Colorneg. how fast?

Discussion in 'Color: Film, Paper, and Chemistry' started by AndersPS, Aug 3, 2009.

  1. AndersPS

    AndersPS Member

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    I have a question on color negative. I have two exposed films in my freezer, and I wonder how quickly I have to develop them in a lab before they become to grainy?

    / / / Anders S (SWEDEN
     
  2. railwayman3

    railwayman3 Member

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    If you search back, there are several threads here on the keeping properties of films in the fridge or deep freeze, and on the use of films after their expiry date.

    You can retain films for processing for some time (say, a few weeks) after exposure if this is necessary, but, in general, just process as soon as you can to avoid any risk of deterioration.

    Personally, I have no concerns in using film well past its expiry date when I've kept it frozen unexposed from new, but, once exposed, I either process it myself or send it to the lab as soon as possible.

    (Any particular reason why are you keeping the films unprocessed? :confused: )
     
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  3. nickrapak

    nickrapak Member

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    It really depends on the film speed. I would give the following recommendations for keeping exposed film in the freezer:

    ISO 1600+: Process immediately
    ISO 800: 2-3 weeks
    ISO 400: 4-5 weeks
    ISO 200: 1-2 months
    ISO 100 and below: up to 3 months

    Any longer than that, you run the risk of latent image degradation.
     
  4. AndersPS

    AndersPS Member

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    I´m lasy, thats all :smile: Stupid I know, but they are myt first films ever. I found my dad´s old Pentax MX, and these films are testingrolls to se if the camera takes godd pictures. If the colors are right and other stuff.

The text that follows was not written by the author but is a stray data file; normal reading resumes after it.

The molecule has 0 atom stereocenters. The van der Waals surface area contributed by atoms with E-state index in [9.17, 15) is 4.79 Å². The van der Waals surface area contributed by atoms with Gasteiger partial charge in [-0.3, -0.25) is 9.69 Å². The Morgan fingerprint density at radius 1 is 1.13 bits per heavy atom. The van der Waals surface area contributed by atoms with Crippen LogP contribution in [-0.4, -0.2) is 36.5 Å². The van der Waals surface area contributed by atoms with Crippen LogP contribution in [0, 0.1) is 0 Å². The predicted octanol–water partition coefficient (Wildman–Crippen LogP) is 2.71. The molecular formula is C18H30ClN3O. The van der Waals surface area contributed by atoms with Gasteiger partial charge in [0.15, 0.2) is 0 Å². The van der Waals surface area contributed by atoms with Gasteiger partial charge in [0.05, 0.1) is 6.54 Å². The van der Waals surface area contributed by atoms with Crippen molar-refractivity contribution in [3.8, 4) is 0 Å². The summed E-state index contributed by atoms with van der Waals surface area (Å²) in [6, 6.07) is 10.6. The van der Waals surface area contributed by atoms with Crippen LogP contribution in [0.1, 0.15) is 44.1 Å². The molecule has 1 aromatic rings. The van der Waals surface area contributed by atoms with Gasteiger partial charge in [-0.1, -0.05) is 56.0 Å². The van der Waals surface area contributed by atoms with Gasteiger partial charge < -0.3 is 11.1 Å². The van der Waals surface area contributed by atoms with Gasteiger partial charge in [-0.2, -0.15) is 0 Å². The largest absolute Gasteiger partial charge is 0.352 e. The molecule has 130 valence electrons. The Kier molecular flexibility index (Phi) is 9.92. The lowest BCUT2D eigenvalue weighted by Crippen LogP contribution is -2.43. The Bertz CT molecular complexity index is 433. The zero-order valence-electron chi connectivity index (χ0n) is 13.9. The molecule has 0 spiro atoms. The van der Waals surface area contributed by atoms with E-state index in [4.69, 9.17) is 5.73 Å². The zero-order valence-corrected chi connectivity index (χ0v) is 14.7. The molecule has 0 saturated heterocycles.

///Anders
     
  5. railwayman3

    railwayman3 Member

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    By co-incidence, I use Pentax MX and LX...great cameras, and, if they're working properly, I don't think you will be disappointed.

    Even if your exposed films have been kept a while, you could still see whether things like sharpness and film transport are all OK. Any deterioration of the exposed film will, of course, make it more difficult to judge the accuracy of the exposure and metering.

    And judging color rendering of lenses needs a fresh quality film and good quality processing.

    I'd get the films processed and, if all's well, start to enjoy using the camera. :smile:
     
  6. tiberiustibz

    tiberiustibz Member

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    Process it as fast as reasonable. It's not worth freaking out about though. I've gotten images from film 8 years old on 400 ASA but you do get degredation.
     
  7. Erik Petersson

    Erik Petersson Subscriber

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    But when you are out travelling for a few weeks with no freezer available, you will have to strech this, of course. Colour negative films have been used by travellers without freezers for decades.

    Out of curiosity, what film have you been using?
     
  8. EASmithV

    EASmithV Member

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    The latent image can deteriorate?
     
  9. 2F/2F

    2F/2F Member

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    I guess I had better process all that T64 I shot two years ago and have kept at room temp...160 sheets of 4x5 Fuji QL and 40 of NPS.